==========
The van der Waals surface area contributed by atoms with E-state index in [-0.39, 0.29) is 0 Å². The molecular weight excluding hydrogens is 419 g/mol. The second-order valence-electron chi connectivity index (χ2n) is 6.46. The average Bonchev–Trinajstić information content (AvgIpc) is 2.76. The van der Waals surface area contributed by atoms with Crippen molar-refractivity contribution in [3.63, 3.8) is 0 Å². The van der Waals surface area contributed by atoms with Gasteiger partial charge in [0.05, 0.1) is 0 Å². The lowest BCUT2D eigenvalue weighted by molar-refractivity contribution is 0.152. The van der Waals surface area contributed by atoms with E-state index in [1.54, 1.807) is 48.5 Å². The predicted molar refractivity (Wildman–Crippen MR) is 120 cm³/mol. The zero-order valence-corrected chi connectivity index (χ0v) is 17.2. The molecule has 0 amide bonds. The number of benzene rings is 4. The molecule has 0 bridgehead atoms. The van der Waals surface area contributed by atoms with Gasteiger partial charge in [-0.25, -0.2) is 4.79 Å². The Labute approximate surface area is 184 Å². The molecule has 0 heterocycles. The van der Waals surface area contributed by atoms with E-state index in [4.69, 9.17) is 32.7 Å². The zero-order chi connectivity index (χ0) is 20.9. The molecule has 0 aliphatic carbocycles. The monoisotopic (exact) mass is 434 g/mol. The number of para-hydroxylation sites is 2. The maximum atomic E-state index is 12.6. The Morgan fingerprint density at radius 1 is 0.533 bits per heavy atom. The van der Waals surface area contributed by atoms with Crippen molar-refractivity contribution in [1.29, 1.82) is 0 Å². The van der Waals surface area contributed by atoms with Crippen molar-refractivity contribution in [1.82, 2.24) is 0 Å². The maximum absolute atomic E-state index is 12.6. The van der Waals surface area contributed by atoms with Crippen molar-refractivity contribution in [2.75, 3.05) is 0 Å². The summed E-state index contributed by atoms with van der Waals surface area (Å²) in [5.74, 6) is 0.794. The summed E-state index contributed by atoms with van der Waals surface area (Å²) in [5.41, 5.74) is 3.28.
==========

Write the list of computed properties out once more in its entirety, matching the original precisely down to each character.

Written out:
The van der Waals surface area contributed by atoms with E-state index in [-0.39, 0.29) is 0 Å². The molecular weight excluding hydrogens is 419 g/mol. The second-order valence-electron chi connectivity index (χ2n) is 6.46. The average Bonchev–Trinajstić information content (AvgIpc) is 2.76. The van der Waals surface area contributed by atoms with Crippen molar-refractivity contribution in [3.63, 3.8) is 0 Å². The van der Waals surface area contributed by atoms with Gasteiger partial charge in [0.05, 0.1) is 0 Å². The lowest BCUT2D eigenvalue weighted by molar-refractivity contribution is 0.152. The van der Waals surface area contributed by atoms with E-state index in [1.54, 1.807) is 48.5 Å². The predicted molar refractivity (Wildman–Crippen MR) is 120 cm³/mol. The zero-order valence-corrected chi connectivity index (χ0v) is 17.2. The molecule has 0 amide bonds. The number of benzene rings is 4. The molecule has 0 bridgehead atoms. The van der Waals surface area contributed by atoms with Gasteiger partial charge in [-0.25, -0.2) is 4.79 Å². The Labute approximate surface area is 184 Å². The molecule has 0 heterocycles. The van der Waals surface area contributed by atoms with E-state index in [4.69, 9.17) is 32.7 Å². The zero-order chi connectivity index (χ0) is 20.9. The molecule has 0 aliphatic carbocycles. The monoisotopic (exact) mass is 434 g/mol. The number of para-hydroxylation sites is 2. The maximum atomic E-state index is 12.6. The Morgan fingerprint density at radius 1 is 0.533 bits per heavy atom. The van der Waals surface area contributed by atoms with Crippen molar-refractivity contribution in [1.29, 1.82) is 0 Å². The van der Waals surface area contributed by atoms with Crippen molar-refractivity contribution in [1.82, 2.24) is 0 Å². The maximum absolute atomic E-state index is 12.6. The van der Waals surface area contributed by atoms with Crippen molar-refractivity contribution in [2.75, 3.05) is 0 Å². The summed E-state index contributed by atoms with van der Waals surface area (Å²) in [5.74, 6) is 0.794. The summed E-state index contributed by atoms with van der Waals surface area (Å²) in [5.41, 5.74) is 3.28.